ITIC Preparing To Submit Tourism Sector Recovery Plan To Government
The Irish Tourism Industry Confederation (ITIC) is preparing to submit a recovery plan to the government with four budget requests to help the tourism sector recover from the impact of the COVID-19 pandemic.
As reported by The Irish Times, ITIC will ask for an extension of wage subsidies for the sector until June of 2022 in October's Budget 2022, and will also seek a doubling of funds for the marketing of Ireland as a holiday destination to foreign tourists, as well as a further extension of the 9% VAT rate for hospitality and tourism, and a cut in employers' PRSI for the sector.
ITIC reportedly also said that the government must restore connectivity because international tourism makes up 75% of the industry.
ITIC Chief Executive Statements
ITIC chief executive Eoghan O'Mara Walsh reportedly said, "The industry is at rock bottom. We would hope to see bookings return to 2019 levels by 2025 or 2026, but that is predicated on a range of pro-tourism and pro-aviation policies from government. The potential gains are large."
O'Mara Walsh reportedly pointed out that the state still has not implemented recommendations from an aviation industry recovery taskforce that called for steep cuts in landing charges at Irish airports to tempt back airlines, and reportedly said, "We need to get tourists into the country before the industry can recover. Domestic tourism will fall off a cliff when schools reopen next week. There will be tumbleweeds rolling through popular Irish tourist towns, while Dublin hotels are at just 23% occupancy for the year to date."
Job Loss Estimate
It is reportedly officially estimated that by the start of summer, the tourism and hospitality industry had lost approximately 100,000 of the 265,000 jobs that it supported before the COVID-19 pandemic.
Ryanair Chief Executive Statements
O'Mara Walsh's statement came as Ryanair chief executive Michael O'Leary has said that the Irish aviation and tourism industries are facing "four to five years" of difficulties, and that Ryanair is moving "10-20%" of its Irish capacity to other European countries where aviation is recovering faster.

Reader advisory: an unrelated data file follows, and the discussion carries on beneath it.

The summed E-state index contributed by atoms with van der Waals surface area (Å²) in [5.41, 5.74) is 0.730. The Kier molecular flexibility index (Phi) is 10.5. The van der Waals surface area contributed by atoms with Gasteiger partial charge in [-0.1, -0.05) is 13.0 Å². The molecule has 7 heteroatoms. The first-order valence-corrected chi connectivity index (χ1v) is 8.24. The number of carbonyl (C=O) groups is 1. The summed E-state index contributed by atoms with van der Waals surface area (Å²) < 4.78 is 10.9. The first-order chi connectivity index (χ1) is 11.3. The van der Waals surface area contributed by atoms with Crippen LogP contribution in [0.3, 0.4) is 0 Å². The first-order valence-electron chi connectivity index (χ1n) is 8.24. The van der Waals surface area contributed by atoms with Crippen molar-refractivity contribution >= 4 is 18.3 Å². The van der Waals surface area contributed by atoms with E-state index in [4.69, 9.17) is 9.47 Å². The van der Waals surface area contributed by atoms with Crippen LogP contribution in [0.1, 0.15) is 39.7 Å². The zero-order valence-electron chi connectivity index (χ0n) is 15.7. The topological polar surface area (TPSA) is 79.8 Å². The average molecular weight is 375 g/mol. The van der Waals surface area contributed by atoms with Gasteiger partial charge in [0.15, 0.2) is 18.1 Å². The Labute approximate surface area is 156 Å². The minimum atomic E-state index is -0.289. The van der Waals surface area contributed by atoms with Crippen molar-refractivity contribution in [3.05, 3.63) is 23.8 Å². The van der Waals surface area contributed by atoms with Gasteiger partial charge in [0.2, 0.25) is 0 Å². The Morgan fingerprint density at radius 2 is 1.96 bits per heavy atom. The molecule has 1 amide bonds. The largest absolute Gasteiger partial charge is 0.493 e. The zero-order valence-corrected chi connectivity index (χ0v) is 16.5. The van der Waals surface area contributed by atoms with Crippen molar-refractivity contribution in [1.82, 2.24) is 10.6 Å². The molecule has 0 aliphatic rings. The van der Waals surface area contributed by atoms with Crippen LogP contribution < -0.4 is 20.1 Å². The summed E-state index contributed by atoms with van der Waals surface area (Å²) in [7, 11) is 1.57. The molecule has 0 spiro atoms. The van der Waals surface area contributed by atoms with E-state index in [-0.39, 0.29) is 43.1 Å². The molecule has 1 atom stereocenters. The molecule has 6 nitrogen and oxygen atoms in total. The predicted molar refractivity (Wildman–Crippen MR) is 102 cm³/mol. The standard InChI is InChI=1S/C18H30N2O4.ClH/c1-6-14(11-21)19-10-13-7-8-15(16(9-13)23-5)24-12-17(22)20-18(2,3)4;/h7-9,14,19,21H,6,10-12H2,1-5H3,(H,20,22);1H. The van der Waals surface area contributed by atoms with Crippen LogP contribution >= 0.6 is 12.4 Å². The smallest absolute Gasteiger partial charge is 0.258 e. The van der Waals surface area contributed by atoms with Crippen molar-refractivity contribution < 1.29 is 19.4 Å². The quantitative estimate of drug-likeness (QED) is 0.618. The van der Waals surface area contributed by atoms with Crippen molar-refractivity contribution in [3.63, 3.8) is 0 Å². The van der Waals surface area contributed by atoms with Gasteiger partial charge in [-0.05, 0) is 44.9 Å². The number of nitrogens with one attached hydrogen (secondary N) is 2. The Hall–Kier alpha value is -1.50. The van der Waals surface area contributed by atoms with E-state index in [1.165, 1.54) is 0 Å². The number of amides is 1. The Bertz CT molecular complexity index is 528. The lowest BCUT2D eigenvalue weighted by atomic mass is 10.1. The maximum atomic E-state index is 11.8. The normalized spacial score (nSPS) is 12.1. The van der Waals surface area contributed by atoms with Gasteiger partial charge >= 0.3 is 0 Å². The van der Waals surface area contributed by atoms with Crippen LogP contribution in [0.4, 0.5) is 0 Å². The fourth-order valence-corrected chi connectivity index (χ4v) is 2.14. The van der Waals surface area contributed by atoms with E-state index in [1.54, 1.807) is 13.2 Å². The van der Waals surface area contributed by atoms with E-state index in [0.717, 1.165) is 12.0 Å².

O'Leary reportedly said that the industry has submitted a recovery plan to Minister for Transport Eamon Ryan that includes measures such as giving airlines rebates on charges, but that the report has "sat on the minister's desk", and that Ryanair has sought discounts on fees to maintain services at Cork Airport, but it has gotten "nothing".
O'Leary reportedly also said, "The real danger is that Ireland will be bypassed. This is a serious point: Ireland is an island on the periphery of Europe. Tourism is being devastated and nothing is being done about it,", and that Ryanair will return to above 75% of pre-COVID-19 passenger numbers this summer, reportedly adding, "It's at lower fares, but we don’t care about that."
Minister For Transport Statements
Minister Ryan reportedly said that the government is determined to help the aviation and tourism sectors recover and to restore Irish connectivity.
Ryan reportedly said that the government has given €300 million in supports such as wage subsidies to the sector, with €150 million in lending supports, and that the supports included €80 million for regional airports, as well as a €50 million package for Dublin and Cork airports operator DAA that could be used to reduce charges.
Ryan reportedly said, "DAA chose not to deploy it until the sector was back up and running. There was no point reducing landing charges with a 90-95% reduction in passenger numbers. Our connectivity is vital because we are an island and we are determined to bring it back."
Ryan reportedly also said, "The tourism and aviation recovery is hard to predict. I hope it won’t take four to five years, but it will take some time."
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